Sport and Art explores relationship of sport to art. It does not argue that sport is one of the arts, but rather that sport and art hold common ground. Both are ways in which humans confront philosophical challenges, though they do this through very different media. While art deploys sensual media such as paint or sound, sport is the pursuit of a physical challenge at which the athlete may fail. This is to propose, in an argument that has its roots in Hegel’s aesthetics, that sport may be interpreted as a way of reflecting upon metaphysical and normative issues, such as the nature of human freedom, fate and chance, and even our sense of space and time. This argument is developed by proposing the concept of a ‘sportworld’, an ‘atmosphere of theory’ and a ‘knowledge of history’ through which an event is interpreted and thereby constituted as sport. Ultimately, Sport and Art argues that in order to be truly appreciated, sport must be understood within a modernist aesthetics. That is to say that sport is not about beauty, but rather about the struggle to find meaning in sporting triumph and crucially sporting failure.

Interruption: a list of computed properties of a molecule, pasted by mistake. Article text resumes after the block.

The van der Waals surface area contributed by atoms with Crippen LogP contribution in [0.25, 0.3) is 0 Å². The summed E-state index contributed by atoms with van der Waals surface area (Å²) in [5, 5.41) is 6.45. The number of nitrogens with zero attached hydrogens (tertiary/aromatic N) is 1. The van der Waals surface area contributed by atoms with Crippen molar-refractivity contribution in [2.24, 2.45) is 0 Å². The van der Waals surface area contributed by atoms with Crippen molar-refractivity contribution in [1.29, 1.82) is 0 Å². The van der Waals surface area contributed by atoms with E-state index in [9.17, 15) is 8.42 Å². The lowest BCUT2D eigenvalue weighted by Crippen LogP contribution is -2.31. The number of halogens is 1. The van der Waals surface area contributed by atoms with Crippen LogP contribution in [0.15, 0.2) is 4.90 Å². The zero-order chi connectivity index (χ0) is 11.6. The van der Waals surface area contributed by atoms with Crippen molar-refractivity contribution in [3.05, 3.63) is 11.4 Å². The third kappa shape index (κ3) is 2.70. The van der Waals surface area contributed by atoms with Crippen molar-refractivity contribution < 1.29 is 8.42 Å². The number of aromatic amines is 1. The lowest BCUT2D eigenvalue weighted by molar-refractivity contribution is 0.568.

This book was published as a special issue of Sport, Ethics and Philosophy.
About the Author
Andrew Edgar is a Reader in Philosophy at Cardiff University. His teaching and research are grounded in the German philosophical tradition. Apart from a monograph on Jürgen Habermas, he has published numerous books and articles in the philosophy of health care and the philosophy of sport.
Table of Contents
1. Sport and Art: An Essay in the Hermeneutics of Sport 2. Sport and Philosophy 3. Sportworld 4. The Birth of Sport 5. The Aesthetics of Sport 6. The Beauty of Sport 7. The Modernism of Sport 8. A Hermeneutics of Sport 9. Conclusion